Our sessions bring together senior leaders and rising specialists as a community of peers.

Participants from financial services and technology firms, policymakers, banking and securities regulators and supervisors, cybersecurity and data experts will capture the real world implications of current and future technological advances on the financial services industry, regulators and supervisors, and – of course – customers.

Session Format

The intensive two-day session included panel-led discussions, in-depth working groups, and an Oxford-style evening debate.

This highly-interactive session brought together 60 senior and rising leaders to explore the interconnected opportunities, risks and implications that technological transformation is likely to bring to societies, economies and the financial industry. The session took place in a retreat-like setting of Schloss Leopoldskron, which facilitates trust, networking and in-depth conversations. Small group discussions allowed intense explorations of specific aspects of the general themes before returning to the plenary to refine conclusions. 

By pressing on this link you can download the brochure of the session

Key Questions

Participants examined several key questions, including:

Overall Impact of the Technological Transformation

  • How will the “Fourth Industrial Revolution” reshape societies, economies and industries? 
  • How much technology change can societies absorb without unwanted social disruption? What kind of divides can such change create? Can it help achieve specific public policy objectives (prosperity, greater competition, financial inclusion, etc.)? 
  • Should policymakers shape and channel technological forces? How could a broader policy agenda prepare societies and citizens for the changes ahead?

Future of the Financial Industry and Regulatory Responses

  • What will the financial system look like five to 10 years from now? What kind of opportunities will be created by new technologies and how it will affect the competitive landscape? 
  • What are the implications for the banking sector and the regulatory framework within which it operates? Should new entrants benefit from a lighter touch regulatory framework? Do we need “safe harbor” regulation by amount and product type to make simple financial services more accessible at low cost? 
  • Is there any risk of the “Uber effect” where a disruptive platform gets too large and popular to be able to reign it in retrospectively? How do various elements of industry transformation interact and impact the market risk and liquidity of the financial system? Is a fragmenting international policy landscape able to face up to the risks?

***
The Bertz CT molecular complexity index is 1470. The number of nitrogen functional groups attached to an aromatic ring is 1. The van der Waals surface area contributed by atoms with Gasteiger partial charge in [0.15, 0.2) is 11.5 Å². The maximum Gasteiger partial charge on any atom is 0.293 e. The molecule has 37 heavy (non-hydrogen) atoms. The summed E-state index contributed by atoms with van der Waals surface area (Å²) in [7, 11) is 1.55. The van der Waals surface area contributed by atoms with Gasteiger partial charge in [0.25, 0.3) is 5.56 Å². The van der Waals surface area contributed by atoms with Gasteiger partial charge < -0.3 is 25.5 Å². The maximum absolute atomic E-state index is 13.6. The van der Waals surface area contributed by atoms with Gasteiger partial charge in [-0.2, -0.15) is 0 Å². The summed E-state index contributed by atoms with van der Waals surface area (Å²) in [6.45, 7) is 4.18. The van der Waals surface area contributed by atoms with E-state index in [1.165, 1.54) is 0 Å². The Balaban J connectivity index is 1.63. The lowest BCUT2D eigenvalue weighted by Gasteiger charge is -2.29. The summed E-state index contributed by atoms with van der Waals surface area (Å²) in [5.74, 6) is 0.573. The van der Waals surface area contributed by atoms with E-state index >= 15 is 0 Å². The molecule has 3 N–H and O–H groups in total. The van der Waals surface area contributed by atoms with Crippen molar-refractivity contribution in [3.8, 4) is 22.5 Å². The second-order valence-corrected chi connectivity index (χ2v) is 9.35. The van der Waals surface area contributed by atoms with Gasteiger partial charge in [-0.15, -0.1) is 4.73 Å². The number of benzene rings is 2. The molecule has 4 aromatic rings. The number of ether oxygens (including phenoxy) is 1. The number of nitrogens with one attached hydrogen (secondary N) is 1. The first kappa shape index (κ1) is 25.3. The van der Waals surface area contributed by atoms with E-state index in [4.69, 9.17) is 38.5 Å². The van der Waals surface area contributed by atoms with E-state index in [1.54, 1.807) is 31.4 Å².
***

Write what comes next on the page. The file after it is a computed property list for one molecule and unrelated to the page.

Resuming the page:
Technology, Data, Security and Privacy

  • How can we make digital commerce, in particular financial transactions, safer and more trusted? What are the necessary steps needed from governments on digital identities, beneficial ownership registers and modernization of bank secrecy laws, among other issues? 
  • How can better information sharing – intra sector, cross border and with public sector bodies – be delivered? What is the right balance between collecting enough information to keep the financial system safe without causing financial exclusion? 
  • Can better outcomes be achieved through refocussing the resources committed by the industry to tackling financial crime? What cybersecurity frameworks are needed to address issues across the variety of jurisdictions and players? How can regulators and industry cooperate better in this area? Should financial sector regulators and law enforcement better align their objectives? Where should accountabilities lie on algorithmic and AI designed and executed financial services? Is concentration in cloud computing the next “too big to fail” cyber risk?

Outcomes and Impact

Through Salzburg Global’s convening power, the session connected financial industry leaders with the best tech minds, policymakers and regulators. 

Together they needed to lead and shape the responses to the Fourth Industrial Revolution, including the adaptation agenda for societies that spans education, public services and investment within the framework of sustainable development, as well as an agenda for the financial industry and regulatory responses in a global financial services marketplace.

The session providde unique peer-to-peer exchange across regions, institutions and generations, and increase impact through sharing ideas, data, and lessons learned in a synthesis report which will be produced shortly after the program and disseminated with a broader community of Finance Forum Fellows and other stakeholders.

Session photos

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All images are available for download. Please credit Salzburg Global Seminar/Sandra Birklbauer. Unwatermarked images are available on request.